When it comes to redistricting reform, nothing is easy. Asking politicians to change the rules that shape the districts in which they run means asking many to abandon the safety of gerrymandered seats.
Why take the risk of creating competition for yourself when you can look ahead to the day when your side is back in power and can draw new lines that pack or splinter the opposition into near oblivion?
Those are the big reasons behind the big stall in the legislature and the Ohio Constitutional Modernization Commission. The legislature is waiting for a recommendation from the commission before putting a constitutional amendment on the ballot, but the commission is moving very slowly. An issue must get on the ballot soon — this fall would be best — before legislators use 2014 results to project likely winners in 2018, winners who will control redistricting after the next census.
The history of citizen-initiated amendments is not very auspicious, either. In 2005 and 2012, complex ballot issues were defeated. When voters get confused, they tend to vote “no.”
So why should citizens try again now?
Besides timing, reasons can be found in the latest statewide poll done for the Bliss Institute of Applied Politics at the University of Akron.
The keys to success? A simple, easily understood amendment that calls for a bipartisan board to redraw legislative and congressional districts.
The Bliss poll of Ohio registered voters showed a strong level of dissatisfaction with the way legislative districts are redrawn, by a board of elected officials controlled by either Democrats or Republicans. (Congressional redistricting isn’t much better. It is controlled by the legislature.)
Almost half (48 percent) of registered voters said the process for redrawing legislative districts had produced “poor government in Ohio and hurt the state.” That’s a strong sign they understand competitive districts would produce lawmakers willing to find common ground on issues voters care about.
The solution part is a bit trickier. Most of the sample (44 percent) want a nonpartisan panel, with 33 percent in favor of a bipartisan board. (Just 17 percent wanted to keep the current system. Six percent had no opinion).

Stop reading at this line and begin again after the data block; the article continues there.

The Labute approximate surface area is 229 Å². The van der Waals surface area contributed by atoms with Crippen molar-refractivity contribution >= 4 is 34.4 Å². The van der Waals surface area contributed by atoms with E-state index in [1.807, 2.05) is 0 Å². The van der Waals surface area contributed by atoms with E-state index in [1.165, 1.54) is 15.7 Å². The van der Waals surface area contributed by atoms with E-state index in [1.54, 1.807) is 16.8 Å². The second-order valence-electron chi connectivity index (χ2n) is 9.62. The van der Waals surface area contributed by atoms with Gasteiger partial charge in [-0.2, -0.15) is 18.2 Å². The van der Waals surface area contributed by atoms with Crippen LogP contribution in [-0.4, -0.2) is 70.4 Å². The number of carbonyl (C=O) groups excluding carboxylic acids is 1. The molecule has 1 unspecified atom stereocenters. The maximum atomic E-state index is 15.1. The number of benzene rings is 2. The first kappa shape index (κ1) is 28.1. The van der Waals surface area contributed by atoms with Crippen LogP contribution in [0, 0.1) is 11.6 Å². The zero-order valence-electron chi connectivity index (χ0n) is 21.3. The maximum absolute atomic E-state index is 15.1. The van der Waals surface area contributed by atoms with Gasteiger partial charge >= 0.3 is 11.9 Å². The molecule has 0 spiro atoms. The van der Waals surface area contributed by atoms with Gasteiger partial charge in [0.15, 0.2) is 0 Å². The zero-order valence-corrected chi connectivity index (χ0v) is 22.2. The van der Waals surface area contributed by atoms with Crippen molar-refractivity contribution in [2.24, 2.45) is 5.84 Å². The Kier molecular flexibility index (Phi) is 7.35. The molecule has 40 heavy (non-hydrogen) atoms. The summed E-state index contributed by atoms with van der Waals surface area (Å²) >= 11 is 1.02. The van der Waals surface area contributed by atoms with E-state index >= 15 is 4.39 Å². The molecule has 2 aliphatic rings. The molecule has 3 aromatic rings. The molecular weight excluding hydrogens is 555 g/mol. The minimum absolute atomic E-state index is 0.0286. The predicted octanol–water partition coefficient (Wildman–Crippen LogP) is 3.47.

The trouble is, the harder you try to find nonpartisan people, the more complicated your amendment becomes — and thus, more vulnerable to defeat.
On this point, the Bliss poll would be especially useful in crafting a successful campaign for a citizen-backed amendment. When asked whether a bipartisan redistricting board would be acceptable, almost three-fourths (70 percent) expressed support, even though for many it was not a first preference.
The Ohio Senate has helped pave the way with committee approval of a resolution backing a bipartisan redistricting board that would handle legislative and congressional districts. Co-sponsored by Sens. Frank LaRose, a Copley Township Republican, and Tom Sawyer, an Akron Democrat, the resolution enjoyed bipartisan support. But House Speaker Bill Batchelder wanted to wait for the constitutional commission, which now looks like a stalling tactic.
Batchelder has talked about eventually pairing a redistricting amendment with an amendment to alter the state’s eight-year term limits. The Bliss Institute’s polling indicates that would result in a much tougher sell, perhaps sinking both issues.
More than one-half of registered voters (57 percent) said term limits have produced “good government in Ohio” (despite ample evidence to the contrary). Seventy percent support the eight-year term limits.
The poll did find linkage between redistricting reform and extending term limits to 12 years. The pairing resulted in 54 percent support for 12-year limits, but the poll has a margin of error of plus or minus 3 percentage points. The risk of pairing isn’t worth it. The best course is to push ahead with a redistricting amendment based on a bipartisan board, with at least one vote by the minority party needed to pass a plan, leaving aside detailed standards on compactness and competitiveness.
Once that has passed, voters might be convinced in a later election to extend term limits.
Hoffman is a Beacon Journal editorial writer. He can be reached at 330-996-3740 or emailed at firstname.lastname@example.org.